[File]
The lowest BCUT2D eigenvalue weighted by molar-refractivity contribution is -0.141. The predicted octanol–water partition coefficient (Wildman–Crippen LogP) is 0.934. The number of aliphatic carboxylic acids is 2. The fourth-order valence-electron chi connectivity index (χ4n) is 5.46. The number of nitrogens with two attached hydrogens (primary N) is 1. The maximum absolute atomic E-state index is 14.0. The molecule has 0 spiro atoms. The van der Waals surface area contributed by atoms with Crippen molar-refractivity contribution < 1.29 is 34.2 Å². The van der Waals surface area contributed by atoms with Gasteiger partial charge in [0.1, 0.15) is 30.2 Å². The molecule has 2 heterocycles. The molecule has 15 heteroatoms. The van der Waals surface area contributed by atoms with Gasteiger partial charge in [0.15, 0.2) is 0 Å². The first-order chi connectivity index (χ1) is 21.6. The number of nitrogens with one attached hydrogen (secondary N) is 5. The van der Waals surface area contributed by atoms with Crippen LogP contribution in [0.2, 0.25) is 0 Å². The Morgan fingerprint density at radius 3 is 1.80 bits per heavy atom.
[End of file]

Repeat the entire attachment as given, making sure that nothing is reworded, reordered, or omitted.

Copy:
The lowest BCUT2D eigenvalue weighted by molar-refractivity contribution is -0.141. The predicted octanol–water partition coefficient (Wildman–Crippen LogP) is 0.934. The number of aliphatic carboxylic acids is 2. The fourth-order valence-electron chi connectivity index (χ4n) is 5.46. The number of nitrogens with two attached hydrogens (primary N) is 1. The maximum absolute atomic E-state index is 14.0. The molecule has 0 spiro atoms. The van der Waals surface area contributed by atoms with Crippen molar-refractivity contribution < 1.29 is 34.2 Å². The van der Waals surface area contributed by atoms with Gasteiger partial charge in [0.1, 0.15) is 30.2 Å². The molecule has 2 heterocycles. The molecule has 15 heteroatoms. The van der Waals surface area contributed by atoms with Gasteiger partial charge in [0.15, 0.2) is 0 Å². The first-order chi connectivity index (χ1) is 21.6. The number of nitrogens with one attached hydrogen (secondary N) is 5. The van der Waals surface area contributed by atoms with Crippen LogP contribution in [0.2, 0.25) is 0 Å². The Morgan fingerprint density at radius 3 is 1.80 bits per heavy atom.